Madrid Tennant
NYU Center for Advanced Technology
Principal Investigator

Lisa Mackie
NYU Center for Advanced Technology

As a scholar and an activist, Mary Daly has been on the forefront of feminist theory. Her 1987 parody of patriarchal dictionaries, the Websters’ First New Intergalactic Wickedary of the English Language (Wickedary), is a document written in hypertext. It may be confined to the printed page, but with its bits of information cross-referenced, coded and annotated, its text occupies an intellectual space rather than a flat page. The Wickedary allows the reader to freely navigate terms and concepts from her other books. She gives the readers connections to follow at their discretion and gives them notes that expand her text into other writers’ works, making connections to the larger feminist community and an intellectual heritage. The realizes these features digitally.

The is my attempt to offer an alternate experience of feminist philosophy by highlighting and facilitating the hypertextual features of the book version. The user of should be able to browse Daly’s terms with fluidity impossible in the book format. Key philosophical ideas should emerge in the user’s mind organically as s/he navigates the site. The interactive nature of hypermedia should reinforce the user’s empowerment. This step into hyperspace, fulfills Daly’s own demand for "Weaving" by "Websters," "Lusty Leaping," "Journeying" and occupying the "Otherworld," all terms made up or modified by Daly.

Daly’s word plays and their various meanings keep the mind sharp and nimble for learning new things. is also intended to be nimble in that I hope to add new words and new definitions. For example, I hope to add Donna Haraway’s "Cyborg" and S. Paige Baty’s "Matrix" to the digital Wickedary. I also plan to add the word "Computer" to highlight cyber-feminist Sadie Plant’s observation that computers were formerly groups of women who computed targeting coordinates for the military. Each of these additions participates in Daly’s challenging of language and culture. Ultimately, I intend to bring together different feminist heritages to highlight their similarities rather than their distinctions.

As a Sketch in the Art and Culture category at Siggraph2000, I hope to present the as an experiment. The questions that I hope to open to discussion are:

- Does the accomplish the empowerment and/or education of the user, especially the woman and feminist as user?

- What are the limitations of hypermedia as a feminist medium?

- Do economic forces impact the potential of hypertext as a medium for feminist or philosophical discourse?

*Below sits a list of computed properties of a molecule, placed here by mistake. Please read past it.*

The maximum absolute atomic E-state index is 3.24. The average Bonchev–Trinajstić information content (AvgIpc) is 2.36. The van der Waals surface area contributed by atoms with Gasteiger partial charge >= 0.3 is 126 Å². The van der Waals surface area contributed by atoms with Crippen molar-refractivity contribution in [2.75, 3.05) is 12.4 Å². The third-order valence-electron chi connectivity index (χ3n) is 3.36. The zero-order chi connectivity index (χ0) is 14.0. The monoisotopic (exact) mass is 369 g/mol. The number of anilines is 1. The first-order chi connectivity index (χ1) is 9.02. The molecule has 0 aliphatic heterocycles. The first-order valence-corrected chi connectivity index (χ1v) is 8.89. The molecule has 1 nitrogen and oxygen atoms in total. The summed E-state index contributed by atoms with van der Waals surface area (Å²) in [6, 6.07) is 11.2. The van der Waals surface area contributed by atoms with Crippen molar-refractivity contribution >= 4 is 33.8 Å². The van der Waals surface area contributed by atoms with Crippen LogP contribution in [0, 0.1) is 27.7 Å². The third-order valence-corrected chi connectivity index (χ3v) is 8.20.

- Is there anything particularly "feminist" about hypertext navigation? If so does the achieve or reflect this?

- Are there features that I can add to the to make it better reflect its purpose as a feminist site?

With the, I hope to demand a playful engagement with feminist ideas. Inspired by the hacker ethic outlined in Steven Levy’s Hackers, I am in the process of dividing Daly’s philosophy into data tidbits that can be manipulated. However, instead of using this deconstruction to dismantle her perspective, I hope to use these feminist tidbits to infiltrate the culture at large.

The is the first step in the process, creating a dynamic version of Daly’s text, but this is not where my work ends. My creation of a database populated by Daly’s ideas enables such subversive digital acts as taking a published website, filtering its words through the Wickedary, and republishing it in Daly-speak. This "dialectizing" exercises Daly’s linguistic play, giving it a space to be encountered in direct relation to the culture at large. For example, using a keyword matching system based on the content of the, republish the front page of the New York Times website using words such as "snool," "academentia," "cockocracy," "Hags," and other Wickedary words. This should provide a test bed for Daly’s radical feminist language.

The issue central to my Sketch is the potential of digital media as tools for philosophical, specifically feminist, discourse. The is an implementation of CGI, JavaScript, HTML, etc. for the sole purpose of engaging the imagination and intellectual curiosity of the user. Any further use of the database to subvert Web culture is solely for the purpose of confronting issues of gender and culture in language. I am thereby paying tribute to Mary Daly. When I read Daly’s work, I am continually amazed by her ability to communicate incredibly complicated and radical philosophical arguments efficiently and in a way that is accessible to a wide range of people. She uses metaphors to bring not only meaning but play into a feminist understanding of the world. It is this element of play that I hope to enhance with my hypermedia version of her work.